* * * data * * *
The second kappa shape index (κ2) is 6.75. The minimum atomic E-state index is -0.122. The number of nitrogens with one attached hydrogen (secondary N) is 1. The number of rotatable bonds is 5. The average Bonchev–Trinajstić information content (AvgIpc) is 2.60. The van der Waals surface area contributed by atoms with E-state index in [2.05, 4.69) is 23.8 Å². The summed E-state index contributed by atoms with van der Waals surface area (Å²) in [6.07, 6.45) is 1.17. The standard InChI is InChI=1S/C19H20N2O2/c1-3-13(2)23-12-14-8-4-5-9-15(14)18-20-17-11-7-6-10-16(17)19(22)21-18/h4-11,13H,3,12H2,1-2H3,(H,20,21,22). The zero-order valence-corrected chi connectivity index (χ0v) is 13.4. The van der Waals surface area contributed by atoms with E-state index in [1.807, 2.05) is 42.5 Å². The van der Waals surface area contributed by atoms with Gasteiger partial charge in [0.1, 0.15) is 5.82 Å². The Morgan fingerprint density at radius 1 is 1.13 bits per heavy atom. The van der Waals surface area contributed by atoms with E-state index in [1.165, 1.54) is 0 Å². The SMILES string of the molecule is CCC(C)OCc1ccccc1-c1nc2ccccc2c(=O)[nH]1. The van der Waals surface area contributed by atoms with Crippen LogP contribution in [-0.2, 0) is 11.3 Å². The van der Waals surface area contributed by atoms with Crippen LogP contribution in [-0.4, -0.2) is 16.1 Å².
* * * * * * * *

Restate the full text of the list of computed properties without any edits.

The second kappa shape index (κ2) is 6.75. The minimum atomic E-state index is -0.122. The number of nitrogens with one attached hydrogen (secondary N) is 1. The number of rotatable bonds is 5. The average Bonchev–Trinajstić information content (AvgIpc) is 2.60. The van der Waals surface area contributed by atoms with E-state index in [2.05, 4.69) is 23.8 Å². The summed E-state index contributed by atoms with van der Waals surface area (Å²) in [6.07, 6.45) is 1.17. The standard InChI is InChI=1S/C19H20N2O2/c1-3-13(2)23-12-14-8-4-5-9-15(14)18-20-17-11-7-6-10-16(17)19(22)21-18/h4-11,13H,3,12H2,1-2H3,(H,20,21,22). The zero-order valence-corrected chi connectivity index (χ0v) is 13.4. The van der Waals surface area contributed by atoms with E-state index in [1.807, 2.05) is 42.5 Å². The van der Waals surface area contributed by atoms with Gasteiger partial charge in [0.1, 0.15) is 5.82 Å². The Morgan fingerprint density at radius 1 is 1.13 bits per heavy atom. The van der Waals surface area contributed by atoms with E-state index in [1.165, 1.54) is 0 Å². The SMILES string of the molecule is CCC(C)OCc1ccccc1-c1nc2ccccc2c(=O)[nH]1. The van der Waals surface area contributed by atoms with Crippen LogP contribution in [-0.2, 0) is 11.3 Å². The van der Waals surface area contributed by atoms with Crippen LogP contribution in [-0.4, -0.2) is 16.1 Å².